University of Jaffna Alumni Association Colombo Chapter laments clashes

Friday, 22 July 2016 00:00 -     - {{hitsCtrl.values.hits}}

The University of Jaffna Alumni Association Colombo Chapter has expressed its sadness over recent clashes among its students and has called for greater reconciliation and unity.

Following is the full text of the message issued by President Kingsley Bernard, Secretary M.B. Dissanayake and Treasurer G.M.K. Bandara.

The University of Jaffna, or the Jaffna Campus of the University of Sri Lanka as it was then known, was inaugurated in October 1974, by then Prime Minister of Sri Lanka. Since then it has remained a national symbol for peace and harmony among people of different faith and ethnic origin. 

Except for a period following the very unfortunate incidents of 1977 which resulted in a temporary but unavoidable seizing of full functionality, the University has remained a fertile ground for proven and fruitful initiatives in national reconciliation. Having stood the test of time despite many attempts to destabilize the peaceful co-existence of a large community of undergraduates coming from all corners of the Island this institution has remained a model for others to emulate.

We belong to the same community. The only difference being that we were the pioneers. We were there in the very beginning when times were more difficult and many expected a fallout to originate from within the university community. It is with great pride and admiration of all members of the university community that we note, collectively and working in harmony, we were successful in easing of tensions and were able to ride over very difficult and trying situations.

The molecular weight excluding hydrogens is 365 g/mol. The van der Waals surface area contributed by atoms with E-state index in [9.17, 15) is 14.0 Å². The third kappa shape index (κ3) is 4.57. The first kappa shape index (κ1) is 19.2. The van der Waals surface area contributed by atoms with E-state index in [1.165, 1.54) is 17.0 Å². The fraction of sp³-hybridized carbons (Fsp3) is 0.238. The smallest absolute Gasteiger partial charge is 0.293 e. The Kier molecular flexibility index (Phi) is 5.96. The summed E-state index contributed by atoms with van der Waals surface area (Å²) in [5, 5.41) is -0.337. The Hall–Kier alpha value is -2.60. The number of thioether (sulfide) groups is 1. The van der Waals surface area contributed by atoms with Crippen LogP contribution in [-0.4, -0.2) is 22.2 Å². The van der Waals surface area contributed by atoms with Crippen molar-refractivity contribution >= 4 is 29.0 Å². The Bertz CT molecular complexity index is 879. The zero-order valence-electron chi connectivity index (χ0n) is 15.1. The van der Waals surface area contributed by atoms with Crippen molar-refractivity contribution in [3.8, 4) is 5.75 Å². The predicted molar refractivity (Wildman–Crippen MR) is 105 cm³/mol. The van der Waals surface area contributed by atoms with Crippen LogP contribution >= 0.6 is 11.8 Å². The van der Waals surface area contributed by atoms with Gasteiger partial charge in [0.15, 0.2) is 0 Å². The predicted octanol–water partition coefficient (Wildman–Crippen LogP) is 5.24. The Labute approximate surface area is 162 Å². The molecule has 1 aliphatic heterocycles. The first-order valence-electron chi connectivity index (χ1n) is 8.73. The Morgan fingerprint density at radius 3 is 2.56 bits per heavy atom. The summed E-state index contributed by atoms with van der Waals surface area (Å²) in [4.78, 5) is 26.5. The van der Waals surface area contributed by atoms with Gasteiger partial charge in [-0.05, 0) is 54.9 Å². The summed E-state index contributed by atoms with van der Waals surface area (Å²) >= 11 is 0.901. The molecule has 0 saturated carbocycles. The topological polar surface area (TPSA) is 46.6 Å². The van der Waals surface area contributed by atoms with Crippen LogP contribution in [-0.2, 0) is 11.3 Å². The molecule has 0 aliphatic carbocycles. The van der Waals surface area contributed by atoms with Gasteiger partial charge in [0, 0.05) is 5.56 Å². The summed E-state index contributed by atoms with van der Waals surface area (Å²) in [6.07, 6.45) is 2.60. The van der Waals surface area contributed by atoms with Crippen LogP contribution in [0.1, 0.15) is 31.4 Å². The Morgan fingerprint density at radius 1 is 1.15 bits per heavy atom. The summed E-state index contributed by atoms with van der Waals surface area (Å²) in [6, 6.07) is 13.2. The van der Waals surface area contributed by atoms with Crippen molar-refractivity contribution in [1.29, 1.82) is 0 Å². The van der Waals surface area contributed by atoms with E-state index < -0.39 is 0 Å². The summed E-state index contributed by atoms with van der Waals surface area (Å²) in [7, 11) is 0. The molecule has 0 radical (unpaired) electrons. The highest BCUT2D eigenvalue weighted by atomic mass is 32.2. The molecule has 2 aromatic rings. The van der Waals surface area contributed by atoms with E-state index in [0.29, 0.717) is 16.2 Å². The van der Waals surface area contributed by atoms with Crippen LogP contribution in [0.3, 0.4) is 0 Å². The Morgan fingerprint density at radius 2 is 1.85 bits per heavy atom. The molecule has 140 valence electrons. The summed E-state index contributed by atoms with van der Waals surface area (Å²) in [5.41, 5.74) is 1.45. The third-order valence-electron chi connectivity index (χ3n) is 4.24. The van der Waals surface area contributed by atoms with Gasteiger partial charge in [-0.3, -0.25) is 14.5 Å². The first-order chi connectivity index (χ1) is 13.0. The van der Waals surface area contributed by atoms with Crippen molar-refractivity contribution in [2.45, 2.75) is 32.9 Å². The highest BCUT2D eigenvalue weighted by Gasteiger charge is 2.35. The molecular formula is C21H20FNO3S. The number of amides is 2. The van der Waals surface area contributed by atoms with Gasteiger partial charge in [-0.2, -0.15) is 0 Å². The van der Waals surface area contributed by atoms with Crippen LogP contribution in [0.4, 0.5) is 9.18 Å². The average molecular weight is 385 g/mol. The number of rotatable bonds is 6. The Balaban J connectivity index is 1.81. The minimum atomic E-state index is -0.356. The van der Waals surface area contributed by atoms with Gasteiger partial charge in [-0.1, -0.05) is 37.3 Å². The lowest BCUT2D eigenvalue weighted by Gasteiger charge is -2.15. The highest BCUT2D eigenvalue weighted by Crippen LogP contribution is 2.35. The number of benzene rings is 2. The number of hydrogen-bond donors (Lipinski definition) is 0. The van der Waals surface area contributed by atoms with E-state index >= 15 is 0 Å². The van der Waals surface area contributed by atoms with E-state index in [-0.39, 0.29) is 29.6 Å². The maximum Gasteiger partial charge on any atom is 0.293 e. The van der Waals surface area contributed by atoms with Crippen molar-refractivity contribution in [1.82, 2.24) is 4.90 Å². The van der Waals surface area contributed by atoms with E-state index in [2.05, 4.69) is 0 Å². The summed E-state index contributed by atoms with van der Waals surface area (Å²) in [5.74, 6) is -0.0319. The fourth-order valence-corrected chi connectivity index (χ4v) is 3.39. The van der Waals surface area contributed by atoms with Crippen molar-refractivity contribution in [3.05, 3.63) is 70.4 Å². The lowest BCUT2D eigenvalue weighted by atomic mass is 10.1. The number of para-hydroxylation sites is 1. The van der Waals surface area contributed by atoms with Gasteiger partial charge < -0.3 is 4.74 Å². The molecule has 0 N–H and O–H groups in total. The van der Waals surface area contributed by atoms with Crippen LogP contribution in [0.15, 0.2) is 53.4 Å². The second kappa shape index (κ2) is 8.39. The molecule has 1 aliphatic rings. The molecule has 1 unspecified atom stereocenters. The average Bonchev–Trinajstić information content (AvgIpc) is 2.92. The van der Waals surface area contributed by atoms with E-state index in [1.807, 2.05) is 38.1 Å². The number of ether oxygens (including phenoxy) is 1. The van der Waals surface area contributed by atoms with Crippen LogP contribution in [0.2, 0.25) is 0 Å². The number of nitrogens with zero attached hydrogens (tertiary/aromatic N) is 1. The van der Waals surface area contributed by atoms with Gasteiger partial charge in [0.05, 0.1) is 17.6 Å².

In this backdrop we are very saddened on hearing of the recent events occurring within the campus resulting in its temporary closure. We are saddened because it appears to be a case of (irresponsible behavior) misunderstanding on the part of one or more sections of the student community which apparently led to the unfortunate incidents leading to the temporary closure.

We had the experience of many, somewhat similar issues during the time of our stay on campus, when tempers flared high, tension was fever pitch and even the authorities were worried that things may get out of hand and a calamity may precipitate. But such was not to be. Sanity prevailed and thanks to the presence of mind of members from within the university community itself, coming from a multitude of cultural, religious and ethnic backgrounds, managed to intervene in the nick of time to diffuse tension and avoid any major incident. 

Even in the face of attempts, mainly by outside parties, to blow things out of proportion the truth was that no major incident occurred. For a community so diverse it was indeed an admirable achievement. It is admirable for the single reason of avoiding the possible spillover of tension into society at large.

The need of the hour is reconciliation and harmony among all people who belong to this beautiful island and this university where all communities meet should continue to be a role model to be emulated by others. We therefore appeal all parties who are in any way involved, to act responsibly, honour and respect each other’s beliefs, develop tolerance and appreciation for the unique cultural heritage of the different communities and learn to co-exist in peace and harmony. Following long years of civil strife which at times threatened to ruin the country, it is the responsibility of all of us to ensure we do nothing to disrupt the blossoming opportunity for prosperity via harmonious co-existence.